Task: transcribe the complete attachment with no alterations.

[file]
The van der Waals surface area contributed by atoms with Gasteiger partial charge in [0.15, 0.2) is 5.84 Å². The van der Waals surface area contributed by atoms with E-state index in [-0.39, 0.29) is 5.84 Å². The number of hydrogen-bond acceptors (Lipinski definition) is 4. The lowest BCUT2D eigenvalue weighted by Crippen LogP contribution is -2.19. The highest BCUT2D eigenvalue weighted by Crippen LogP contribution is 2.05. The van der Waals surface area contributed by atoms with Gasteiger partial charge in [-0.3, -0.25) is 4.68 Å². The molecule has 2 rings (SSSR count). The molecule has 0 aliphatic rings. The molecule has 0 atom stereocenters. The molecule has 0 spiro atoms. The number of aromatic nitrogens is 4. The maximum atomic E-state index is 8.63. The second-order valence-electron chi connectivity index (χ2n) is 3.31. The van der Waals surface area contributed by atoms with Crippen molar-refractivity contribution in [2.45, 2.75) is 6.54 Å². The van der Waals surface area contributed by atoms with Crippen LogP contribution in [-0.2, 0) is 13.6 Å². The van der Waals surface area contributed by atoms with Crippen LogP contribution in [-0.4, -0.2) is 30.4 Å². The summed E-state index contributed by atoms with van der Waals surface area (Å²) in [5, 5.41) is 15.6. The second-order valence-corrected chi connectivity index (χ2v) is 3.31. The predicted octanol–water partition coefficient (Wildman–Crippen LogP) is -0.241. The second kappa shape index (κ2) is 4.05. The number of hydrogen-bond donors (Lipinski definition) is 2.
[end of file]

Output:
The van der Waals surface area contributed by atoms with Gasteiger partial charge in [0.15, 0.2) is 5.84 Å². The van der Waals surface area contributed by atoms with E-state index in [-0.39, 0.29) is 5.84 Å². The number of hydrogen-bond acceptors (Lipinski definition) is 4. The lowest BCUT2D eigenvalue weighted by Crippen LogP contribution is -2.19. The highest BCUT2D eigenvalue weighted by Crippen LogP contribution is 2.05. The van der Waals surface area contributed by atoms with Gasteiger partial charge in [-0.3, -0.25) is 4.68 Å². The molecule has 2 rings (SSSR count). The molecule has 0 aliphatic rings. The molecule has 0 atom stereocenters. The molecule has 0 spiro atoms. The number of aromatic nitrogens is 4. The maximum atomic E-state index is 8.63. The second-order valence-electron chi connectivity index (χ2n) is 3.31. The van der Waals surface area contributed by atoms with Crippen molar-refractivity contribution in [2.45, 2.75) is 6.54 Å². The van der Waals surface area contributed by atoms with Crippen LogP contribution in [-0.2, 0) is 13.6 Å². The van der Waals surface area contributed by atoms with Crippen LogP contribution in [-0.4, -0.2) is 30.4 Å². The summed E-state index contributed by atoms with van der Waals surface area (Å²) in [5, 5.41) is 15.6. The second-order valence-corrected chi connectivity index (χ2v) is 3.31. The predicted octanol–water partition coefficient (Wildman–Crippen LogP) is -0.241. The second kappa shape index (κ2) is 4.05. The number of hydrogen-bond donors (Lipinski definition) is 2.